NEB wrote:Given that observation it would of diminished importance where the actual target is if....it were meant to be a decoy.
You have the right idea. But I wouldn't call it a decoy; rather I'd call it a set-up.
It's really more subtle than that. The origin of the sequence is in Seisan. We see it in Kanshu, but it's done with no step and they've added one more circle and a nukite. You sort of kind of see the relationship between it and what's done in Seisan, but the application ends up being different. In Seisan the subsequent final circle and nukite are done in a different direction with more stepping. So... it's just different. It's as different as saying you use a screwdriver to put the hinges on a door vs. using a screwdriver to make a repair on your car.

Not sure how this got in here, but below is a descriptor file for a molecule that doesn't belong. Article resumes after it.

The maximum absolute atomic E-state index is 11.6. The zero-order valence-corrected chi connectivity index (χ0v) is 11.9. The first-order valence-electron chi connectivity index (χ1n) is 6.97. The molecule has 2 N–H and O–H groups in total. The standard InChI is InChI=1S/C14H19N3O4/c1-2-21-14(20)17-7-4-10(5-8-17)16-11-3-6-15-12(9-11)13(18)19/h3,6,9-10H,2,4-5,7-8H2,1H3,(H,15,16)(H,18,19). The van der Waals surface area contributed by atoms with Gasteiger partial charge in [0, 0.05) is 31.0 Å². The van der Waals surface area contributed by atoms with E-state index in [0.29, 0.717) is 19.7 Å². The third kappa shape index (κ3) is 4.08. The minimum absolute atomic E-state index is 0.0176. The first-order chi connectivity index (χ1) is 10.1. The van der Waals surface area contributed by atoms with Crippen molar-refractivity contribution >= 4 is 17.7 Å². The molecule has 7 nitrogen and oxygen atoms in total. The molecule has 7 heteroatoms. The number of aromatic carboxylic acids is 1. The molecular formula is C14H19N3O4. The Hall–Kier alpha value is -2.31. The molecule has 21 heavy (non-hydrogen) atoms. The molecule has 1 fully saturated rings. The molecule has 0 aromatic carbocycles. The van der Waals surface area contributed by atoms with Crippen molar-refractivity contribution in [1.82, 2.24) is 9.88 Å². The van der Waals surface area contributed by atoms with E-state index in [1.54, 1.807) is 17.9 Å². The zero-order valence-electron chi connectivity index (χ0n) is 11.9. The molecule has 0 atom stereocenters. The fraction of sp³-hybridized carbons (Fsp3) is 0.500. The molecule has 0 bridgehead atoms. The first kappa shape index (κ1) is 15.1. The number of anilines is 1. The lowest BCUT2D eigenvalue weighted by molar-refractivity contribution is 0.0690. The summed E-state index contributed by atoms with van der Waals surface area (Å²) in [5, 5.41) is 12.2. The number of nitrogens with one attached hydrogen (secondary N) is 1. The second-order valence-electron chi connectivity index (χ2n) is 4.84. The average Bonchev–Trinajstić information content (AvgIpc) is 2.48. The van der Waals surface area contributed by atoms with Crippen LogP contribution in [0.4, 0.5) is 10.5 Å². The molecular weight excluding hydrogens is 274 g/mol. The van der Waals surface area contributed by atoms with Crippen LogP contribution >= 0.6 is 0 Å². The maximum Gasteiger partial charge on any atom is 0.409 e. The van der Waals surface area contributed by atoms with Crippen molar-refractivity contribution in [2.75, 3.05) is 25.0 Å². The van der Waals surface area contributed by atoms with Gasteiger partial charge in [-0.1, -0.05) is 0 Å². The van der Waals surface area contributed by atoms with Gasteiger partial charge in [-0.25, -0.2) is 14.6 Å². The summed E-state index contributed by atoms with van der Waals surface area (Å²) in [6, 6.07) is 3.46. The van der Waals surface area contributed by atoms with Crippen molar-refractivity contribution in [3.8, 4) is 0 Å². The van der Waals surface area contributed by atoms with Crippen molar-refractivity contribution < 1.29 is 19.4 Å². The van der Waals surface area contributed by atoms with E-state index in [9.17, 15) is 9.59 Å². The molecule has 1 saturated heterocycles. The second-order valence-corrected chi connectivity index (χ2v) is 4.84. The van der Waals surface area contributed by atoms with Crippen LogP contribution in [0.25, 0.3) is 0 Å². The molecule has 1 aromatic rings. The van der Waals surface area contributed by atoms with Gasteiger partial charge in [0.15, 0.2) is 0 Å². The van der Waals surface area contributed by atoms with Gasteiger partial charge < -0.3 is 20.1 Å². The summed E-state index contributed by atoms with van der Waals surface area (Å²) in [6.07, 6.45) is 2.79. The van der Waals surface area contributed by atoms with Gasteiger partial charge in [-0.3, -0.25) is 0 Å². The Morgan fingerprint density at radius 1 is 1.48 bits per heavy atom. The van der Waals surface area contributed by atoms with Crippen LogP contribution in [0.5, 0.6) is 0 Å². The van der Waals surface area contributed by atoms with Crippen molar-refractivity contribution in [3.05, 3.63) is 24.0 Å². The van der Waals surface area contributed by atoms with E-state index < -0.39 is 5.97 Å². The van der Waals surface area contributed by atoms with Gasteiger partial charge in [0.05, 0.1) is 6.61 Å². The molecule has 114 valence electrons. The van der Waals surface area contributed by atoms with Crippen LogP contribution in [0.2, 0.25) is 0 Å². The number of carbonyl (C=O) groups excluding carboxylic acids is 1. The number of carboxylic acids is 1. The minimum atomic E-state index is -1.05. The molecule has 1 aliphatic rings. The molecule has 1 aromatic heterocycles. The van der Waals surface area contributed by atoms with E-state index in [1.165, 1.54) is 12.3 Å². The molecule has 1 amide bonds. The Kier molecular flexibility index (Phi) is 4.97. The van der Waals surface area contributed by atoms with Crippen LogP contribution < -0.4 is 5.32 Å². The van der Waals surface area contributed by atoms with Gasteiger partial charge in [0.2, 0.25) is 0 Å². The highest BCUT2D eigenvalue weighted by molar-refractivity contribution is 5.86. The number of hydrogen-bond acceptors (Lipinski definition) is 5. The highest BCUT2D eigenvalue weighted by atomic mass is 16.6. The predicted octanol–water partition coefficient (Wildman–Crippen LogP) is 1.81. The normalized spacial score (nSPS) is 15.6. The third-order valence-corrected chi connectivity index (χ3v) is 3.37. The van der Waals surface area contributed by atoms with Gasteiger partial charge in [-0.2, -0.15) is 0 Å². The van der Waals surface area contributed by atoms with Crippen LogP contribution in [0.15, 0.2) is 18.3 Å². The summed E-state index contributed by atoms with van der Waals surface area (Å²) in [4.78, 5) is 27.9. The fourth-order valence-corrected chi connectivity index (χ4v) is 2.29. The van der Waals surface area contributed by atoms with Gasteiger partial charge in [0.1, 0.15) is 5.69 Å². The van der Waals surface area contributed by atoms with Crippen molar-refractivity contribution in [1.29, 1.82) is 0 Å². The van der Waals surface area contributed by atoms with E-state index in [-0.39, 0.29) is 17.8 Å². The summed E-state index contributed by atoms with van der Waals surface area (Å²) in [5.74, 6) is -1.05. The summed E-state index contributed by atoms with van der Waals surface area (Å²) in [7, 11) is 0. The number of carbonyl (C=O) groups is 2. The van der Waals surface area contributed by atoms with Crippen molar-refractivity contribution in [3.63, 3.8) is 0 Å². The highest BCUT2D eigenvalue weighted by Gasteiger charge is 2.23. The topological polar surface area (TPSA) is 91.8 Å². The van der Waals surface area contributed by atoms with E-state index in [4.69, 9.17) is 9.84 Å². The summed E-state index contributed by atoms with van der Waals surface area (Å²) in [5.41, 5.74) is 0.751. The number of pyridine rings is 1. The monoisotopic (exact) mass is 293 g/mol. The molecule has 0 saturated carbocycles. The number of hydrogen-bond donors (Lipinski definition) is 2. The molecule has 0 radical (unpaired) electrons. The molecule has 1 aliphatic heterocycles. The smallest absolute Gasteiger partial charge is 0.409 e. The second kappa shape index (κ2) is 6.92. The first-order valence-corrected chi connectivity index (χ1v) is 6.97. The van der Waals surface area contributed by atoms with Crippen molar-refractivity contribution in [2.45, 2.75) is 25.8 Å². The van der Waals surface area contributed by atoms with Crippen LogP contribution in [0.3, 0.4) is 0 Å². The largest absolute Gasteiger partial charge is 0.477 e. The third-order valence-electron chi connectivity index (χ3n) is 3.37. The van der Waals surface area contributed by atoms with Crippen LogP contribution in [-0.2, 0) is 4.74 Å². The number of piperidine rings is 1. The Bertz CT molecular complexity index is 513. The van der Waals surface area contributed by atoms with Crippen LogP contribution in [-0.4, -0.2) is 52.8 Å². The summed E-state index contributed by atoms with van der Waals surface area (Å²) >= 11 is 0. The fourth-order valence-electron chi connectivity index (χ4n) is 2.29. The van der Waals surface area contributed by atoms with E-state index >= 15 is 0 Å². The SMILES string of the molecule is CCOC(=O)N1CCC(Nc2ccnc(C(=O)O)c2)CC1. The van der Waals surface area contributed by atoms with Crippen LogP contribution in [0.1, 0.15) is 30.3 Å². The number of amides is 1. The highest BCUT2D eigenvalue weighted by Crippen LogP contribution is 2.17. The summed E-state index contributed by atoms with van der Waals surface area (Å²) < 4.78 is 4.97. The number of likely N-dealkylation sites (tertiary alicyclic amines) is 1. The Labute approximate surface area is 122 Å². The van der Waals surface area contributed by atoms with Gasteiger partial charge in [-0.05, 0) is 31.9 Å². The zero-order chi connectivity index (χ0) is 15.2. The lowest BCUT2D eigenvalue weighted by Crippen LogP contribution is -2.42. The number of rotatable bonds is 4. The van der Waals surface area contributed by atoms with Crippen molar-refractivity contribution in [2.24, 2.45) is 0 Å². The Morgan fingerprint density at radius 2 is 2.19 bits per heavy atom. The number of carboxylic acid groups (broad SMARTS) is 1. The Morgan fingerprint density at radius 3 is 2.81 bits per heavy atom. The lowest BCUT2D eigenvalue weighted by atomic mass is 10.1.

In Seisan the combination of the step forward, left circle, and right "chambering" for the hammer fist speak to me. It's one of those 90% solutions were no matter what you do, I'm going to be able to get inside and have my way with you. The step forward can be "the dragon's tail", getting inside the opponent's left front foot and breaking his center. The "chambering" for the hammer fist can itself be intercepting a technique coming from the left side, or could be part of breaking inside the opponent's stationary defenses. You could be contacting the person at one, two, or three points before you swing with the hammer fist.
My view of it is most definitely not what's in the "official" Seisan bunkai. That to me is just martial nonsense. Sometimes I think the choreographers just want to hide the good stuff from the gaijin.